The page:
#BlackLivesMatter advocate DeRay Mckesson arrested during Baton Rouge protest, released

Prominent #BlackLivesMatter advocate and out gay man DeRay Mckesson was arrested in Baton Rouge, Louisiana on Saturday, July 9 during one of many protests taking place nationwide for racial equality and an end to targeted violence against the Black community. He was released the following day.

On DeRay’s arrest, Vanity Fair reports:

In Baton Rouge, McKesson, a public radio reporter, and many others were arrested after marching down Airline Highway, where police had warned them to not stray onto the road. McKesson, who filmed the encounter on Periscope, repeatedly pointed out that they weren’t blocking the street and that there was no sidewalk in the area where they were marching.

In the background of his video, a police officer is heard shouting, “You with them loud shoes, I see you in the road. If I get close to you, you’re going to jail.” McKesson, who is known for wearing red Nike sneakers and a blue vest to the protests he attends, said, “I think he’s talking to me, y’all.”

“The police continue to just provoke people,” McKesson said in the video. About five minutes into the broadcast, McKesson was arrested, the video going shaky as his phone was passed to fellow protestors. The Washington Post reports McKesson was charged with obstructing a highway of commerce.

Witnesses to the arrest described it as physically violent. “They tackled him,” Brittany Packnett, co-founder with McKesson of the activist collective Campaign Zero, told the Washington Post. “One officer hit the top of his body and another officer the bottom.”

DeRay's release was first reported on Twitter by racial justice advocate Netta Elzie, who works closely with DeRay, and confirmed by numerous leading outlets.

As a featured speaker at the 2015 GLAAD Gala San Francisco, DeRay discussed advocacy, social media, and the intersection of being Black and gay. Indeed, social media has been an integral component in the advocacy for Black Lives Matter, a racial justice movement founded by Patrisse Cullors, Alicia Garza—who are members of the LGBT community--and Opal Tometi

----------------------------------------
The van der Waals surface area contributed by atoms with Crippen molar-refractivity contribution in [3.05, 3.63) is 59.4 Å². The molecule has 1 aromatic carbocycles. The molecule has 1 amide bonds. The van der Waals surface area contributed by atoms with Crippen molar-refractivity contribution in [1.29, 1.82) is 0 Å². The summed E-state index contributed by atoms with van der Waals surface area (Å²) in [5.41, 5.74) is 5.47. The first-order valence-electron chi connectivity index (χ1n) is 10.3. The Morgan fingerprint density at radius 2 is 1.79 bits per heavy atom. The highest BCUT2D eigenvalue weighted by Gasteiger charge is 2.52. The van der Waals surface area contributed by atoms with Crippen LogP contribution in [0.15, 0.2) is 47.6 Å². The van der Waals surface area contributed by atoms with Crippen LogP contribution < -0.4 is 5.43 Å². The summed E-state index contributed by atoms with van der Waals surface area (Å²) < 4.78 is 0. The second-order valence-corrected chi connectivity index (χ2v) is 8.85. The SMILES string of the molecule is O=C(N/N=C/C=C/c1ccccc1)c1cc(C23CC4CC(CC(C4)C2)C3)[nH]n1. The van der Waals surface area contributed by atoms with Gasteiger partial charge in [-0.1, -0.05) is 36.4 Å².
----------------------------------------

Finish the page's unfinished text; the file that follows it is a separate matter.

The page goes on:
During his speech in San Francisco, DeRay said:

The Black Lives Matter movement has helped people come out of "the quiet" about racism in America, but the fight for equality and equity is long. It is not just a fight about race, it is also a fight about systemic and structural issues that affect so many of us around LGBT issues as well. People like me. Each of us will have to continue to find the people who are in "the quiet" and create space for and with them to come out of "the quiet."

Many people have used social media to spread the word far and wide about violence against Black people in America. Most recently, Alton Sterling, Philando Castile, and ‎Alva Braziel lost their lives at the hands of police. Alton and Alva’s deaths were captured on now widely-shared videos and the aftermath of Philando’s shooting was broadcast on Facebook Live.

The night he was arrested, DeRay was live tweeting as well as broadcasting the protest in Baton Rouge and his arrest in real time using Periscope.

Following his arrest, conversations sprung up across social media under the hashtags #WhereIsDeRay and #FreeDeRay.

Bayard Rustin, a key leading figure in the Civil Rights Movement of the 20th century and a gay man, also began trending on Twitter after DeRay's arrest, as social media users recognized the long-standing and invaluable contributions of LGBT Black leaders to the efforts for full equality.

On Friday, GLAAD responded to the wave of violence across Baton Rouge, Falcon Heights, and Dallas. “When will it end?” asked GLAAD President & CEO Sarah Kate Ellis. “How many more lives have to be lost or broken before the senseless violence is stopped?”

You can contact your Congress person about the importance of racial equality here. You can also watch DeRay’s speech about his advocacy and identities at the GLAAD Gala San Francisco here:

GLAAD is committed to amplifying the diverse voices and needs of, and to acclerating full acceptance for, the LGBT community, including those living at the intersection of being LGBT and Black.